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Mar 20

Optogenetics sheds light on TDP43 toxicity

In a new study, a team of Packard investigators has developed an approach that lets them use light to control the development of toxic TDP43 protein aggregates

Nearly all ALS patients have a toxic buildup of a protein called TDP43 in their degenerating neurons. In their quest to understand how the aggregation of TDP43 fits into the onset and progression of ALS and frontotemporal dementia (FTD), scientists have thus far been unable to study interactions between TDP43 and other cellular components in live cells. In a new study published in Neuron, a team led by University of Pittsburgh neuroscience graduate student Jacob Mann and advisor and Packard investigator Christopher Donnelly, along with Packard scientist Udai Pandey (also at the University of Pittsburgh), and James Shorter (of the University of Pennsylvania), has developed an approach that lets them use light to control the development of toxic TDP43 protein aggregates similar to what we see in patients. Their new strategy revealed that the presence of RNA prevents TDP43 from forming insoluble clumps, which provides clues for the development of new potential treatment strategies for ALS.

Despite the heterogeneity of people with ALS, 97% of those with the disease—and nearly half of those with FTD—have large clumps of TDP43 in the cytoplasm of degenerating motor neurons. Since TDP43 affects various aspects of RNA processing with its two RNA-binding segments, it needs to be in the nucleus to do its job. When the protein is stuck in the cytoplasm, not only can’t TDP43 do its normal job, another segment in the protein (known as the low-complexity domain, LCD) causes TDP43 proteins to misfold and bind together.

These LCD interactions occur as the molecule condense into liquid-like compartments and is known as liquid-liquid phase separation (LLPS). Besides the binding between TDP43 and itself, LLPS also occurs during periods of stress when the cell sequesters RNA and proteins into stress granules to prevent further damage. In healthy cells, the high levels of RNA in stress granules bind to TDP43, which means not enough of the protein is left in the cytoplasm to form solid aggregates. Understanding how and why these toxic clumps form would give scientists novel ways to prevent their establishment.

Mann, Donnelly, Pandey, and Shorter used a technique called optogenetics that let them use blue light to switch on TDP43 misfolding in human embryonic kidney cells. Compared to cells left in the dark, those exposed to blue light for 24 hours had less nuclear TDP43 and a greater number of cytoplasmic aggregates. These aggregates remained even after the light was switched off and showed all the hallmarks of the toxic TDP43 clumps seen in ALS patients. When the researchers repeatedly stimulated the LCD of TDP43 with blue light, they found the LCD segments condensed into liquid-like compartments that, over time, transformed from transient to persistent granules. ALS-linked mutations in TDP43 sped up this process.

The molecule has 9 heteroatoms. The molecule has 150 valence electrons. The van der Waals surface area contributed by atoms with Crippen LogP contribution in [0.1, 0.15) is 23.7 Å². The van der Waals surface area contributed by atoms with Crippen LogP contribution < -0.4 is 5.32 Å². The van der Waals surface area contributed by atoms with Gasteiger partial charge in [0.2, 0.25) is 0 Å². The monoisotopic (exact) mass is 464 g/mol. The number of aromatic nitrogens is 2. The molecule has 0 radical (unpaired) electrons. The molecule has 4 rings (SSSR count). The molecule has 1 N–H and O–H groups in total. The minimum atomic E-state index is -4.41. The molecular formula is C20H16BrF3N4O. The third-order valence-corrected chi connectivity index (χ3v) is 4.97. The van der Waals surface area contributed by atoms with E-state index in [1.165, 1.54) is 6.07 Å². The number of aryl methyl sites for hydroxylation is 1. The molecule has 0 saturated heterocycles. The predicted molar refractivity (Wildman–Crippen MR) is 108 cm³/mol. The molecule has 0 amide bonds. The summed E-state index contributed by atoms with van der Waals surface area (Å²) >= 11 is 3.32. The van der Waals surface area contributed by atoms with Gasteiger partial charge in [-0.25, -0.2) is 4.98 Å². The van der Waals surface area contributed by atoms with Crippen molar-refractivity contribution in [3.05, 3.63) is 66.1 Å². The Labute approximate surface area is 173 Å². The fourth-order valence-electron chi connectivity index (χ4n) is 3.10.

The scientists couldn’t, however, use blue light to stimulate phase separation when they studied just the RNA-recognition segments of TDP43. They found that making small mutations in these segments to impede their ability to bind RNA restored that ability. Pandey, Shorter, and Donnelly found that full-length TDP43 proteins that were unable to bind RNA formed large, insoluble aggregates in the nucleus; when those proteins also had mutations in their nuclear localization signal, those aggregates formed in the cytoplasm.  

Taken together, this work shows that scientists can create ALS pathology in a dish using optogenetics, allowing us to identify the toxic pathways that lead to disease in the vast majority of patients.  Using this powerful tool enabled the team to show that the LCD drives the formation of solid TPD43 protein aggregates.  However, if TDP43 is bound to RNA or associated with stress granules, this interaction cannot occur. Using molecules that mimic TDP43’s natural binding partners prevented these pathological interactions and the formation of TDP43 solid inclusions. This raises the potential for the development of similar short nucleotide sequences for possible ALS/FTD therapeutics.